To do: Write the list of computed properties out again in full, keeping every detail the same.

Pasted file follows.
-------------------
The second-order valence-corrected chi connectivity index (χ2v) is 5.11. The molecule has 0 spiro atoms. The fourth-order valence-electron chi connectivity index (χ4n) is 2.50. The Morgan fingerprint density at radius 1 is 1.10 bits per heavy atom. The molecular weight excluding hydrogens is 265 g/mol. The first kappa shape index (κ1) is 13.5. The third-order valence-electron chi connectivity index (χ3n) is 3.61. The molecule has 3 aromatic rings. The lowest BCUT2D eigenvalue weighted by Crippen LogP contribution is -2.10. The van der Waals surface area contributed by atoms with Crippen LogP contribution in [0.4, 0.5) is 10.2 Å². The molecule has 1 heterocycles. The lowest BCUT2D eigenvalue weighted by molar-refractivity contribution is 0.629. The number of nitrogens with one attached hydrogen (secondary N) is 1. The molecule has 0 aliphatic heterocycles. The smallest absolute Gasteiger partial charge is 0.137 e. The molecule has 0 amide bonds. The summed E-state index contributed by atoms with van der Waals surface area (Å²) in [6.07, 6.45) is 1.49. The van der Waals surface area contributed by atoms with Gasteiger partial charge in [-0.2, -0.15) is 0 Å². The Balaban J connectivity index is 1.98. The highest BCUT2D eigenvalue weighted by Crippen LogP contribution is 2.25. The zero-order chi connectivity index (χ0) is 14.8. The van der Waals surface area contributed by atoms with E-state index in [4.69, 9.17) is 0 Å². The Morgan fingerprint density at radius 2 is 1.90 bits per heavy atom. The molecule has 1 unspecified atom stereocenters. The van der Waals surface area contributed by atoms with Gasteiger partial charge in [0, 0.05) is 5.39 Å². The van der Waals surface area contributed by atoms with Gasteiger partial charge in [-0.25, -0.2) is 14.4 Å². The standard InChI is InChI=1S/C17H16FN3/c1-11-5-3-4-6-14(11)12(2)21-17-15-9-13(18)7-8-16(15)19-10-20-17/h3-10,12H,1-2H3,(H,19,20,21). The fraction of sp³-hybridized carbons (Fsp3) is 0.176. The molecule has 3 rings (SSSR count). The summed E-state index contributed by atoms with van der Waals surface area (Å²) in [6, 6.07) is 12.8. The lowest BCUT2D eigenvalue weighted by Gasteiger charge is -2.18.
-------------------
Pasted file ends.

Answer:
The second-order valence-corrected chi connectivity index (χ2v) is 5.11. The molecule has 0 spiro atoms. The fourth-order valence-electron chi connectivity index (χ4n) is 2.50. The Morgan fingerprint density at radius 1 is 1.10 bits per heavy atom. The molecular weight excluding hydrogens is 265 g/mol. The first kappa shape index (κ1) is 13.5. The third-order valence-electron chi connectivity index (χ3n) is 3.61. The molecule has 3 aromatic rings. The lowest BCUT2D eigenvalue weighted by Crippen LogP contribution is -2.10. The van der Waals surface area contributed by atoms with Crippen LogP contribution in [0.4, 0.5) is 10.2 Å². The molecule has 1 heterocycles. The lowest BCUT2D eigenvalue weighted by molar-refractivity contribution is 0.629. The number of nitrogens with one attached hydrogen (secondary N) is 1. The molecule has 0 aliphatic heterocycles. The smallest absolute Gasteiger partial charge is 0.137 e. The molecule has 0 amide bonds. The summed E-state index contributed by atoms with van der Waals surface area (Å²) in [6.07, 6.45) is 1.49. The van der Waals surface area contributed by atoms with Gasteiger partial charge in [-0.2, -0.15) is 0 Å². The Balaban J connectivity index is 1.98. The highest BCUT2D eigenvalue weighted by Crippen LogP contribution is 2.25. The zero-order chi connectivity index (χ0) is 14.8. The van der Waals surface area contributed by atoms with E-state index in [4.69, 9.17) is 0 Å². The Morgan fingerprint density at radius 2 is 1.90 bits per heavy atom. The molecule has 1 unspecified atom stereocenters. The van der Waals surface area contributed by atoms with Gasteiger partial charge in [0, 0.05) is 5.39 Å². The van der Waals surface area contributed by atoms with Gasteiger partial charge in [-0.25, -0.2) is 14.4 Å². The standard InChI is InChI=1S/C17H16FN3/c1-11-5-3-4-6-14(11)12(2)21-17-15-9-13(18)7-8-16(15)19-10-20-17/h3-10,12H,1-2H3,(H,19,20,21). The fraction of sp³-hybridized carbons (Fsp3) is 0.176. The molecule has 3 rings (SSSR count). The summed E-state index contributed by atoms with van der Waals surface area (Å²) in [6, 6.07) is 12.8. The lowest BCUT2D eigenvalue weighted by Gasteiger charge is -2.18.